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Boston Marathon Bombers' Mother Is 'A Person Of Interest,' On CIA's Terrorist Watch List


Apr. 26 2013, Published 6:12 p.m. ET

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The mother of the Boston Marathon bombing suspects was placed on a CIA terrorist watch list 18 months before the deadly attack, and now Zubeidat Tsarnaev is officially a "person of interest" in the investigation of the massacre, has learned.

Two U.S. lawmakers revealed on Friday that investigators have traveled to Dagestan, Russia, to learn more about Dzhokhar and Tamerlan's mom from close associates, and that her name was first added to the federal terrorism database in 2011, reported Fox News.

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With one son dead and the other currently imprisoned at the Federal Medical Center Devens near Boston, Zubeidat caused outrage earlier this week in a bizarre news conference when she claimed the blast that killed three people and wounded 264 was a hoax and "a show."

Zubeidat became increasingly militant in her Muslim faith around the same time her oldest son Tamerlan drastically converted to Islam, becoming a focus of the classified intelligence database Terrorist Identities Datamart Environment (also known as TIDE) at the CIA's request, and investigators now suspect she helped him on the road to radicalism — and ultimately to mass murder.

"She is a person of interest that we're looking at to see if she helped radicalize her son, or had contacts with other people or other terrorist groups," Rep. Dutch Ruppersberger, D-Md., the top Democrat on the House Intelligence Committee, told reporters.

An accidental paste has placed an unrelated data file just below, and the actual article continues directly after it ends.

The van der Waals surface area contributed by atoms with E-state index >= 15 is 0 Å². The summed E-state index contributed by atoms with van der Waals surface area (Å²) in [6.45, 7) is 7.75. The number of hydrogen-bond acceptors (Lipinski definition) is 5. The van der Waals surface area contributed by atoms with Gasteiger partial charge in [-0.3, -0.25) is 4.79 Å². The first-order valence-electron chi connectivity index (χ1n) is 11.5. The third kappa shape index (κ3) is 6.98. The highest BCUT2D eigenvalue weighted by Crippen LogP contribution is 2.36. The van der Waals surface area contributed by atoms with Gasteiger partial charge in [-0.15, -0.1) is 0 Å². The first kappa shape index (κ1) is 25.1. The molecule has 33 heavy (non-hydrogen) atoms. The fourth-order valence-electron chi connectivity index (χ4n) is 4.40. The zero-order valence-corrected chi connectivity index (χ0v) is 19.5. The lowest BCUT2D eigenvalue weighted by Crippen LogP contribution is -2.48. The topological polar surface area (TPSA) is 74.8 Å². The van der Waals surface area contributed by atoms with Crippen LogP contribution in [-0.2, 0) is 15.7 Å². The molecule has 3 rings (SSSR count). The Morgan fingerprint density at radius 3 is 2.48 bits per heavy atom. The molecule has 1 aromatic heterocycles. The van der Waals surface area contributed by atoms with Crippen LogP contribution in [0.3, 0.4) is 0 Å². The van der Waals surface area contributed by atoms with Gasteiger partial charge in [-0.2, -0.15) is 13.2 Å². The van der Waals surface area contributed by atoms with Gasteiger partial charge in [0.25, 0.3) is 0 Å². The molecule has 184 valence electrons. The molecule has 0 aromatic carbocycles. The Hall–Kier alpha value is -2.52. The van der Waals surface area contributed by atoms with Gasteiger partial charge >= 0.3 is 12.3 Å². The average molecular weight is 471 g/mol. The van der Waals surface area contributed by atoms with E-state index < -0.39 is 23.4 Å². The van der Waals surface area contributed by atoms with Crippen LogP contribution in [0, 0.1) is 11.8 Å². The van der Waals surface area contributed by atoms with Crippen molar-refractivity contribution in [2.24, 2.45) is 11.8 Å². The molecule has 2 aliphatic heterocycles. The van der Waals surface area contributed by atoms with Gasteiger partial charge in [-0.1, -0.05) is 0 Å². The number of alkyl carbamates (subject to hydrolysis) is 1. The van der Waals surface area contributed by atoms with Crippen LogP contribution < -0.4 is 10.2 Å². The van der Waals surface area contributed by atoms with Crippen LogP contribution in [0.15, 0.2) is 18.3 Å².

Rep. Michael McCaul, R-Texas, who chairs the House Homeland Security Committee, went on to reveal that the mourning mother may have encouraged the 26-year-old suspect, who was killed in a shoot out with police last week, to pursue Islamic extremism.

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"The mother in my judgment has a role in his radicalization process in terms of her influence over him (and) fundamental views of Islam," he said.

According to an AP report, Zubeidat was put on the database after Russia told the CIA both the mother and son were religious militants preparing to travel to Russia.

The TIDE database contains between 500,000 and 1 million names of people on the of various national security agencies, but a person's presence on the list does not automatically mean he or she is suspected of terrorist activity and does not automatically subject them to surveillance, security screening or travel restrictions.

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As previously reported, Zubeidat made a manic public appearance on Thursday where she told the media that she had seen a video supporting the wild idea that the attack was faked, adding that there was no blood — and that the gashing red stains on Boston's Boylston Street was really paint.

“I would prefer not to live in America now,” said the hysterical mother, wearing a headscarf and waving her hands wildly. “Why did I even go there? Why? I thought America was going to protect us, our kids… it is going to be safe.

“But it happened. America took my kids away from me. Only America.”



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